Writing for The Guardian, self-identified “Christian dissident” Keith Mascord claims that “homophobic opposition to same-sex marriage” has its roots in adherence to the Bible, and only by leaving the biblical text aside will Christians learn to support “marriage equality.”
Mascord takes for granted that Christians must be wrong for opposing same-sex marriage and that, therefore, the Bible is wrong as well. He ridicules believers, suggesting that acceptance of the moral instruction found in Sacred Scripture is akin to belief that the earth is at the center of the solar system.
“We need to acknowledge that the Bible, for all of its beauty, wisdom and on-going relevance, is an ancient text, pregnant with ancient assumptions and beliefs, many of which we no longer reasonably hold,” he writes.
The Guardian’s essay is reminiscent of a 2015 op-ed in the New York Times, where food critic and gay activist Frank Bruni argued that Christians should be coerced into embracing the gay lifestyle.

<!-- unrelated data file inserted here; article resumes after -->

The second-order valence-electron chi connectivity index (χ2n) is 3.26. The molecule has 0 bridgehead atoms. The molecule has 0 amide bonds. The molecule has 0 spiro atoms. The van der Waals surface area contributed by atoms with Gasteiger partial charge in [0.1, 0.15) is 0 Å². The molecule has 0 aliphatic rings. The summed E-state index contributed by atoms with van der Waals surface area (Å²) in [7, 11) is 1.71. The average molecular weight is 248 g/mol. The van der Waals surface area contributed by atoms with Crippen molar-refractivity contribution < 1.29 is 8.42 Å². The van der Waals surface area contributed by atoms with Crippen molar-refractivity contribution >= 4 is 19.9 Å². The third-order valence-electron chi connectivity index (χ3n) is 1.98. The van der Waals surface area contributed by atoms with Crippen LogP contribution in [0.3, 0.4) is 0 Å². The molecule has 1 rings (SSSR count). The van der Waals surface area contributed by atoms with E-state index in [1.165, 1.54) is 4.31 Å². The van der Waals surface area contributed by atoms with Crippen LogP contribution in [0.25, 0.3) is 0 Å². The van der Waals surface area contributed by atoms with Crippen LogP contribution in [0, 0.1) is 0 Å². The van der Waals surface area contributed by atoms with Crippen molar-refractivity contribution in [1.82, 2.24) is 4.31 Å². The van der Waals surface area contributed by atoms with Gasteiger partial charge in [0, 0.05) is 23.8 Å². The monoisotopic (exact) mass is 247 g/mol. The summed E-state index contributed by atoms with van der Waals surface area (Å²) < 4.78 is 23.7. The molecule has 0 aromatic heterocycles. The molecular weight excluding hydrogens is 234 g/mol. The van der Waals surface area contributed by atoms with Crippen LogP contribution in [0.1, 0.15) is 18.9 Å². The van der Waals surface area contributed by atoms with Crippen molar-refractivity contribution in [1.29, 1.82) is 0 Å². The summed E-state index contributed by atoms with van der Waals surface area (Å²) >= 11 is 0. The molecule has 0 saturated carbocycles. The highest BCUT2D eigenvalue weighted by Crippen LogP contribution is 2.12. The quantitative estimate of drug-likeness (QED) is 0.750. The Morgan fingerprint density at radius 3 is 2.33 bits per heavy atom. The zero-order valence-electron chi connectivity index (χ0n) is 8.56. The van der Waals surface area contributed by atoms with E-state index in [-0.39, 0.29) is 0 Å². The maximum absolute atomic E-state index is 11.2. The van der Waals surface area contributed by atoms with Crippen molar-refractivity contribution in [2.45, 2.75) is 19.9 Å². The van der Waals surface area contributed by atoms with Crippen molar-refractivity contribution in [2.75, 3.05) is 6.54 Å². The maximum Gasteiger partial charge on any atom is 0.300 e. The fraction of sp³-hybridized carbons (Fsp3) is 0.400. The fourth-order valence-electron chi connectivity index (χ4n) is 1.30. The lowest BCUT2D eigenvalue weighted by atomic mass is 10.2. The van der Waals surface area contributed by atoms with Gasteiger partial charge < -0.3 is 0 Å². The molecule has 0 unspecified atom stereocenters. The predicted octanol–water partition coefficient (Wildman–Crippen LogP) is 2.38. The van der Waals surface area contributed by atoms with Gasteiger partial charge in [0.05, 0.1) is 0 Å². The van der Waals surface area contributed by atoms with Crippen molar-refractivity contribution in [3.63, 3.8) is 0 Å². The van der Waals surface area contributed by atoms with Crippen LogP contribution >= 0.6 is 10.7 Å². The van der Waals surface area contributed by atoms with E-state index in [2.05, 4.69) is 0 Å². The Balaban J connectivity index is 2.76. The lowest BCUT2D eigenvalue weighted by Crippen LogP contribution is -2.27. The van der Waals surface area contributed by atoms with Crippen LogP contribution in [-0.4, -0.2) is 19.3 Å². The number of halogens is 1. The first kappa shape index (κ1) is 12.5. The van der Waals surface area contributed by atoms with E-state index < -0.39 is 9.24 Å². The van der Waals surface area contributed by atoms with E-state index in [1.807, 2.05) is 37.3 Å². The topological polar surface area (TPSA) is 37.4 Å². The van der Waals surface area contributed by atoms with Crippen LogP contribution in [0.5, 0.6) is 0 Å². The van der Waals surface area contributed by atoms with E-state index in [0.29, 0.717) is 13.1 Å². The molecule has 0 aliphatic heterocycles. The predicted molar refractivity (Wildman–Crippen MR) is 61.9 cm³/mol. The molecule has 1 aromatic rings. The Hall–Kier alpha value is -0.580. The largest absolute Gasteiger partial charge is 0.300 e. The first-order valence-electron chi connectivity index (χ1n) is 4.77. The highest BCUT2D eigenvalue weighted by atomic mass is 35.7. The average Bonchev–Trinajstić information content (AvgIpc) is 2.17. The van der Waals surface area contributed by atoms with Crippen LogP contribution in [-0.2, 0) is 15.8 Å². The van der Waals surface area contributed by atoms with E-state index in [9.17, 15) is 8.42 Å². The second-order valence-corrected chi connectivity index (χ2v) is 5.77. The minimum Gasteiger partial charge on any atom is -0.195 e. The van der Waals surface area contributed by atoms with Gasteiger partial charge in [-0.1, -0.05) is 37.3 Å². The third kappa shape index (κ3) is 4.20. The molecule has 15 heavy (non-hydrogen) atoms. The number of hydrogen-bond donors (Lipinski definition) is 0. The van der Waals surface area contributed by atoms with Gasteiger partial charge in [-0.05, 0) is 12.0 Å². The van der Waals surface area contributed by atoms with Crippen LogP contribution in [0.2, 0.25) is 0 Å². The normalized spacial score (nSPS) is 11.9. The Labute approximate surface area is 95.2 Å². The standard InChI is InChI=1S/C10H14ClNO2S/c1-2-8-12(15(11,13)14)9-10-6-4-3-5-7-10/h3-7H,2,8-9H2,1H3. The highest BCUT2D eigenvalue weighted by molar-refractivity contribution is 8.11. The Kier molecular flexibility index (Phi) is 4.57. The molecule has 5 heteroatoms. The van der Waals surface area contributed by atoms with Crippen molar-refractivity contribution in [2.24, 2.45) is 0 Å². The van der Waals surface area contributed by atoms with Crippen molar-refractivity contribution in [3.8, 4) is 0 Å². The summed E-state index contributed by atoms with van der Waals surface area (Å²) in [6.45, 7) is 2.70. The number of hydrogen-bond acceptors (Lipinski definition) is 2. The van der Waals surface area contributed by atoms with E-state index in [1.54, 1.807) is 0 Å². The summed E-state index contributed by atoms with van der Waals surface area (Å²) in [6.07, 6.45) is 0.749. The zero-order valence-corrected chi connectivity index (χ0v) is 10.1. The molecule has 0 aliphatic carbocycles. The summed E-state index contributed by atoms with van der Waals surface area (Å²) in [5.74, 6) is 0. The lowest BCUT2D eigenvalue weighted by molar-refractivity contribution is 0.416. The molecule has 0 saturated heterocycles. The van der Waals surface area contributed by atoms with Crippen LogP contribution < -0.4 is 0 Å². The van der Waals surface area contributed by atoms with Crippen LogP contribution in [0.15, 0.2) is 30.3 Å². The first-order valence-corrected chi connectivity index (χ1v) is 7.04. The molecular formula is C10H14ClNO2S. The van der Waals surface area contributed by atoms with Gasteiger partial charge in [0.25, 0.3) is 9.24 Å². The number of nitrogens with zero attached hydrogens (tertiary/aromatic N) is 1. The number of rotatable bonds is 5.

Like Mascord, Bruni wrote that Christians who hold on to “ossified,” biblically based beliefs regarding sexual morality have no place in modern society and should be reeducated, forcibly if necessary.
Referring to Christians as “bigots,” Bruni wrote that religion “is going to be the final holdout and most stubborn refuge for homophobia. It will give license to discrimination” and therefore it must be stamped out.
Similarly, Mascord has written that “historic and Bible-based understandings of homosexuality have clearly contributed to homophobia, along with the terrible and inexcusable mistreatment of LGBTI people which continues to this day,” and thus “the time has come for this prejudice to be shed.”
Christians should “feel free to re-think the assumptions and beliefs which underlie Biblical discomfort with same sex activity,” he asserts.
The problem, of course, is that many Christians believe the Bible to be God’s Word, with crucial teaching for understanding who the human person is, and what sort of behavior is worthy of his unique dignity.
Christians, moreover, do not see disapproval of gay sex to be a symptom of an irrational “homophobia,” but rather a reasonable and cogent moral evaluation of human behavior shared by the vast majority of humanity throughout history.
Calling Christians “bigots” or attempting to shame them into abandoning their ethical standards is a vile and unworthy practice, even when carried out under the guise of tolerance and “enlightened” thought.
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